Maturity onset diabetes of the young: novel insights into the diagnosis, optimal treatment and clinical progression of the condition using biomarkers and new technology.

Files in This Item:
File Description SizeFormat 
Bacon_ucd_5090D_10127.pdf3.25 MBAdobe PDFDownload
Title: Maturity onset diabetes of the young: novel insights into the diagnosis, optimal treatment and clinical progression of the condition using biomarkers and new technology.
Authors: Bacon, Siobhan
Advisor: Byrne, Maria M
Preen, Jochen HM
Permanent link: http://hdl.handle.net/10197/8614
Date: 2016
Abstract: Our improved understanding of the pathophysiology of diabetes has resulted in an increased complexity in diagnosing the disorder. Maturity Onset Diabetes of the Young (MODY) is an autosomal dominant disorder which represents 2-3% of all cases of diabetes. Traditionally, MODY was associated with a lean phenotype, a lack of pancreatic auto-antibodies and absent features of the metabolic syndrome. However, it is now appreciated that clinical features both between and within MODY pedigrees are heterogeneous. The presence of novel spontaneous mutations further complicates the diagnosis. The description of MODY as a clinical entity is a relatively new phenomenon; as a result the natural progression of the disorder remains ambiguous. In this candidature, I study aspects of the natural progression and clinical management of MODY from the fetal state through the neonatal period into adolescence and finally look at the development of micro and macrovascular complications including atherosclerotic burden in this cohort. The challenge of differentiating MODY from the more common diabetes forms has resulted in much research activity seeking a biomarker which can accurately diagnose MODY. miRNAs offer an exciting possibility in biomarker development. In this thesis I also present the novel findings of urinary miRNAs in MODY mutation carriers. The overarching aim of this thesis is to improve our understanding and the clinical management of this unique population.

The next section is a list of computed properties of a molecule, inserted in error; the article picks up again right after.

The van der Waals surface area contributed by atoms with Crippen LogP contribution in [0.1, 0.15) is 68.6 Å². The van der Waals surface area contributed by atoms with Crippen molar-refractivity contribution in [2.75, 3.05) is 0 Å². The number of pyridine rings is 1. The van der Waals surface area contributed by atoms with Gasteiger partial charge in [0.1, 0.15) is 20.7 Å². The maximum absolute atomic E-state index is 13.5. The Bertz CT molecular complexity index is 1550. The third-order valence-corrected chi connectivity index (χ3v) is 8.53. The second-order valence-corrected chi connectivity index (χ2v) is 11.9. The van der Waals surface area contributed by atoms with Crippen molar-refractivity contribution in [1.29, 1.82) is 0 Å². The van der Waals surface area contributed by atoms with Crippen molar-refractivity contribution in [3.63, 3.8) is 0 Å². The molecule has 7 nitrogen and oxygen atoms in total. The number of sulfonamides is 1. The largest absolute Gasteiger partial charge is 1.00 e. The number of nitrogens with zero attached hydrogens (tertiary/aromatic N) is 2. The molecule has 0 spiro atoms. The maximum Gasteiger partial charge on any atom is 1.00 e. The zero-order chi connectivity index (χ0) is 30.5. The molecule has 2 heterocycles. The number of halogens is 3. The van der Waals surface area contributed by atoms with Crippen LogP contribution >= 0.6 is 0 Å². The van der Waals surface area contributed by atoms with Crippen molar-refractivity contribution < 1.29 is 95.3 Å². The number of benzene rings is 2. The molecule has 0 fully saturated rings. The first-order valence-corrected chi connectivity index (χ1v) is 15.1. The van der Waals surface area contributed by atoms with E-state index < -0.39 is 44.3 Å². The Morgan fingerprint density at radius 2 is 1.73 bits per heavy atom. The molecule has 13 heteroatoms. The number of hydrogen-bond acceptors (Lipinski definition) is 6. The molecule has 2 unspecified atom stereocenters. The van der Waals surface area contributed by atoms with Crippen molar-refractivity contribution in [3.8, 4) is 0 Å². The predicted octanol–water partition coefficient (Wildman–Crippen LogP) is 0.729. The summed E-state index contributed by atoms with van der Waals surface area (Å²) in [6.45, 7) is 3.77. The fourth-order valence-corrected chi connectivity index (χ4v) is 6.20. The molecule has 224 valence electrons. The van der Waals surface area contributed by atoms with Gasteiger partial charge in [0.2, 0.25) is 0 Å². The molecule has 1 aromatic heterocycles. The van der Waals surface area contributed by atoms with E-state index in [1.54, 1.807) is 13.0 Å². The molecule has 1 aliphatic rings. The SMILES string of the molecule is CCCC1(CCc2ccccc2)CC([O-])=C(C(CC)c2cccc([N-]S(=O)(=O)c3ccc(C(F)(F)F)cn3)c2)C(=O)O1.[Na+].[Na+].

Type of material: Doctoral Thesis
Publisher: University College Dublin. School of Medicine  
Qualification Name: Ph.D.
Copyright (published version): 2016 the author
Other versions: http://dissertations.umi.com/ucd:10127
Language: en
Status of Item: Peer reviewed
Appears in Collections:Medicine Theses

Show full item record

Download(s) 20

282
checked on May 25, 2018

Google ScholarTM

Check


This item is available under the Attribution-NonCommercial-NoDerivs 3.0 Ireland. No item may be reproduced for commercial purposes. For other possible restrictions on use please refer to the publisher's URL where this is made available, or to notes contained in the item itself. Other terms may apply.